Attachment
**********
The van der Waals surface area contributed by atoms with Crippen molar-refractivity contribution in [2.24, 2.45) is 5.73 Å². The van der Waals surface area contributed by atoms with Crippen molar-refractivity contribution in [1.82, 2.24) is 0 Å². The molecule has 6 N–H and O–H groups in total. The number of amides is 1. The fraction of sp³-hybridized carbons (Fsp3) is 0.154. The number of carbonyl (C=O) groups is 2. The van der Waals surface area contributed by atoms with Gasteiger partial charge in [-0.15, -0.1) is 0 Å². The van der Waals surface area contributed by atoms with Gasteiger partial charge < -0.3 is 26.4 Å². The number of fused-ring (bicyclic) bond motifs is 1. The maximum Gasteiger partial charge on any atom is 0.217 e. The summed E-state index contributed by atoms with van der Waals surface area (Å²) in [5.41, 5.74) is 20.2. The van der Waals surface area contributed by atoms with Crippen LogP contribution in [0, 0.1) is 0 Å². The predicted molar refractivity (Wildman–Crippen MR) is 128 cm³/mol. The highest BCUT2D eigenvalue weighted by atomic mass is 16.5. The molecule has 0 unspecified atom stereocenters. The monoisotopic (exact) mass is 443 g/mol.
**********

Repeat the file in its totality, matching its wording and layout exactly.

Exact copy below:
The van der Waals surface area contributed by atoms with Crippen molar-refractivity contribution in [2.24, 2.45) is 5.73 Å². The van der Waals surface area contributed by atoms with Crippen molar-refractivity contribution in [1.82, 2.24) is 0 Å². The molecule has 6 N–H and O–H groups in total. The number of amides is 1. The fraction of sp³-hybridized carbons (Fsp3) is 0.154. The number of carbonyl (C=O) groups is 2. The van der Waals surface area contributed by atoms with Gasteiger partial charge in [-0.15, -0.1) is 0 Å². The van der Waals surface area contributed by atoms with Gasteiger partial charge < -0.3 is 26.4 Å². The number of fused-ring (bicyclic) bond motifs is 1. The maximum Gasteiger partial charge on any atom is 0.217 e. The summed E-state index contributed by atoms with van der Waals surface area (Å²) in [5.41, 5.74) is 20.2. The van der Waals surface area contributed by atoms with Crippen LogP contribution in [0, 0.1) is 0 Å². The predicted molar refractivity (Wildman–Crippen MR) is 128 cm³/mol. The highest BCUT2D eigenvalue weighted by atomic mass is 16.5. The molecule has 0 unspecified atom stereocenters. The monoisotopic (exact) mass is 443 g/mol.